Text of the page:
Many people believe that Helsinki is a very boring city and there is nothing to see there. Others deny this statement. What is obtained in practice? The capital of Finland is a vibrant sea city with a large number of parks, squares, historical buildings, beautiful architecture and a picturesque archipelago with more than 300 islands, interconnected by labyrinths of bridges and ferry services.
Many of the listed attractions are familiar to the townspeople, but if you are the first in the Finnish Capital, then this rating will appeal to you. However, before you start your journey, be sure to check out the Tourflow.co website, this will certainly facilitate your planning!
1. Helsinki Senate Square
Senate Square is one of the three central squares of the Finnish capital. Around this square exactly all major attractions and tourist routes are concentrated and started. For example, you can find such important landmarks and buildings as Helsinki Cathedral, the Government Palace, the main building of the University of Helsinki, and Sederholm House, the oldest building of central Helsinki dating from 1757.
the Cathedral at Senate Square was erected in the first half of the XIX century after the proclamation of Helsinki as the capital of the Grand Duchy of Finland. Inside the cathedral, there is a monument to Luther, the founder of the Reformation.
Aleksanterinkatu is Helsinki’s historic central street, named after the Russian emperor Alexander I. The name of the street is one of the few surviving since Finland was part of its bigger neighbor, Russia. Most of these streets have been renamed.
Nowadays Aleksanterinkatu is an ideal place for all those who love shopping. Here an incredible amount of shops and world brands, cafes and restaurants are collected, including the Stockmann trading house.
3. Sibelius Monument
Monument dedicated to the famous and revered Finnish composer, Jan Sibelius. In honor of this outstanding historical figure, several streets, a music academy, and a city park are also named after him. The monument was erected in 1967. It looks like an abstract composition, which is a pile of metal pipes and located at the foot of the bas-relief of the composer. Definitely worth to visit.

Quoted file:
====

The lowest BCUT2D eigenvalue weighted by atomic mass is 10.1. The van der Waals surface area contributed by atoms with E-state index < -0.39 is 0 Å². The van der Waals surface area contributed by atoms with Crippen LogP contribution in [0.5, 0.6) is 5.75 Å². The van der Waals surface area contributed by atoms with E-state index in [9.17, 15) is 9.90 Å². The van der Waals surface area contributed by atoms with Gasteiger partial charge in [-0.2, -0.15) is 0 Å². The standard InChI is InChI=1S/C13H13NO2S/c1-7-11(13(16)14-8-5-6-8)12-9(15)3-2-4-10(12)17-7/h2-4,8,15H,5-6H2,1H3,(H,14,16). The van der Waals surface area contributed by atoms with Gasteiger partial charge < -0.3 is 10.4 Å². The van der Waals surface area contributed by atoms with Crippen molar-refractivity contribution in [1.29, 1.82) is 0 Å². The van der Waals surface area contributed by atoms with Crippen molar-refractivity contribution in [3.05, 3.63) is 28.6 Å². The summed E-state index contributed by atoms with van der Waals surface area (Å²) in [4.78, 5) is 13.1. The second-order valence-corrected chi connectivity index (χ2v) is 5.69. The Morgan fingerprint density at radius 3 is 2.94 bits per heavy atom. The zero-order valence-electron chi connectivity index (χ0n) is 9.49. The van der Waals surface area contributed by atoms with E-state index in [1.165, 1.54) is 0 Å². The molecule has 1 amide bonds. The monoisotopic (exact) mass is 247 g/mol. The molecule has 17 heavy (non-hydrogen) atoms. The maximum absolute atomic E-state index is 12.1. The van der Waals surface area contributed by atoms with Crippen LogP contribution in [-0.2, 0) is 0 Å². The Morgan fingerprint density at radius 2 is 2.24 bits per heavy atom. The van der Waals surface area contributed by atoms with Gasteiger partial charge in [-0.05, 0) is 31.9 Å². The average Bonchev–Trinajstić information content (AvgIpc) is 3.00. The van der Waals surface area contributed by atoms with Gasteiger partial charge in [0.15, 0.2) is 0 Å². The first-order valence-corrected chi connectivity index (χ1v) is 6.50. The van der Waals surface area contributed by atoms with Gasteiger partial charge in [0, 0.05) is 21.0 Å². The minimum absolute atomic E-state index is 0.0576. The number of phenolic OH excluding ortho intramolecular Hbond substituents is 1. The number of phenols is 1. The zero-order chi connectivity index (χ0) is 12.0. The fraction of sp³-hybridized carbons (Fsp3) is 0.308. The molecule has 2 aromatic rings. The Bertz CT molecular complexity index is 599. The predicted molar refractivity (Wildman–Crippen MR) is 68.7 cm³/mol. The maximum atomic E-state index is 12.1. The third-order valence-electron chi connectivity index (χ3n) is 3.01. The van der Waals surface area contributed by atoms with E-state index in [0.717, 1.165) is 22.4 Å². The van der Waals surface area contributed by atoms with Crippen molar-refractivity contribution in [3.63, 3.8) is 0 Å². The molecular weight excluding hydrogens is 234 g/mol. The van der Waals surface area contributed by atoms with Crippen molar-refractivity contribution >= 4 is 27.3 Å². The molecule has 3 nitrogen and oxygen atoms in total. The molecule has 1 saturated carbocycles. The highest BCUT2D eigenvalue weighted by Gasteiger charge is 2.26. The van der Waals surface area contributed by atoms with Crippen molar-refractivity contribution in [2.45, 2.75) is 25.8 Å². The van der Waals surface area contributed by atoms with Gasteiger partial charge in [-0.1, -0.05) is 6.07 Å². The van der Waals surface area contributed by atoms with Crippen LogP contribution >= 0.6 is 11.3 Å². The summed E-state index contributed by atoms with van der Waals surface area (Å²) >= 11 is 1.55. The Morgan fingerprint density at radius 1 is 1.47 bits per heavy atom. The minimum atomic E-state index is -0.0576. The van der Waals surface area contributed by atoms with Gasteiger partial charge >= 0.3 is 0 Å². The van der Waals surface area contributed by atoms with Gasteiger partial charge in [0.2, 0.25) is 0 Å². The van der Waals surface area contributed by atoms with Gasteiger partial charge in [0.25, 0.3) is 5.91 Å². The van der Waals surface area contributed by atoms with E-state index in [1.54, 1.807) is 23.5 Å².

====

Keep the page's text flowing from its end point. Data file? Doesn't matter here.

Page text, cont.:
4. Siege of Sveaborg
Sveaborg Fortress is located at one of the islands 4-km away southeast of the city center of Helsinki. From the city center, you can quickly get there by ferry. Sveaborg is the Swedish name, the Finns call the fortress of “Suomenlinna”.
The construction was erected in the middle of the XVIII century at a time when Finland was still a part of Sweden. The fortress was the base for the Swedish fleet and protected the approaches to Helsinki.
5. Temppeliaukio Church
Perhaps this is one of the most unusual sights of Helsinki known as Temppeliaukio Church or Church of the Rock. Looking at a nondescript hill from the outside, you can never guess that there is a huge cave lit by the light inside. The church was created and designed by architects and brothers Timo and Tuomo Suomalainen in 1969.
Despite this very unusual and even bizarre design, the church is loved by both locals and tourists. So, when you are in Helsinki, don’t miss the opportunity to visit it! If you are lucky enough, come for an organ concert as the church has excellent acoustics.
6. Kamppi Chapel
Kamppi Chapel is a real oasis of silence in the heart of the hectic city life. The idea of the building is very simple, it is a secluded isolated place where you can come to think, meditate or just catch inspiration. The chapel of silence also amazes with its exterior and interior. It looks like the round wooden structure outside. Inside there is a laconic altar, but it doesn’t relate to church anyhow. Enough words, you better see this with your own eyes!
7. Market Square (Kauppatori)
When visiting Helsinki you definitely can’t skip this attraction. This is the Kauppatori market square near the pier. There you can find everything you need to stay warm in Helsinki: from woolen mittens and reindeer skins to local delicacies.
Trading on Kauppatori began in the XVIII century when fishermen with a fresh catch began to moor regularly in the harbor; an echo of this tradition is the October Herring fair (Silakkamarkkinat), during which fresh and fried fish are sold directly from boats.
By the way, you can catch up easily ferries to Suomenlinna from here.
8. National Museum of Finland
Museum of the History of Finland, where you can trace the path of development of the state from ancient times to the modern period. Museum expositions are quite extensive from clay shards to the thrones of rulers, from medieval weapons to the technological achievements. The museum was opened to visitors in 1916.
9. Seurasaari Museum
Seurasaari is the Open-Air Museum in Helsinki, located on the island of the same name. This museum is unusual in the sense that it invites visitors to get acquainted with the traditional way of life of the local population. In Seurasaari, you can see the wooden dwellings of rural residents, Finnish saunas, farm buildings, mills, religious buildings brought from all over the country.
10. Helsinki Railway Station
The relatively small building of the capital’s railway station is an architectural monument of the early XX century. The Art Nouveau facade is decorated with figures of stone giants. Numerous commuter trains and long-distance trains departing from the station to various European countries and to Russia.
So, maybe it’s a hint than to travel to the next destination after all? Tourflow is always happy to make your trip unforgettable and full of interesting activities!
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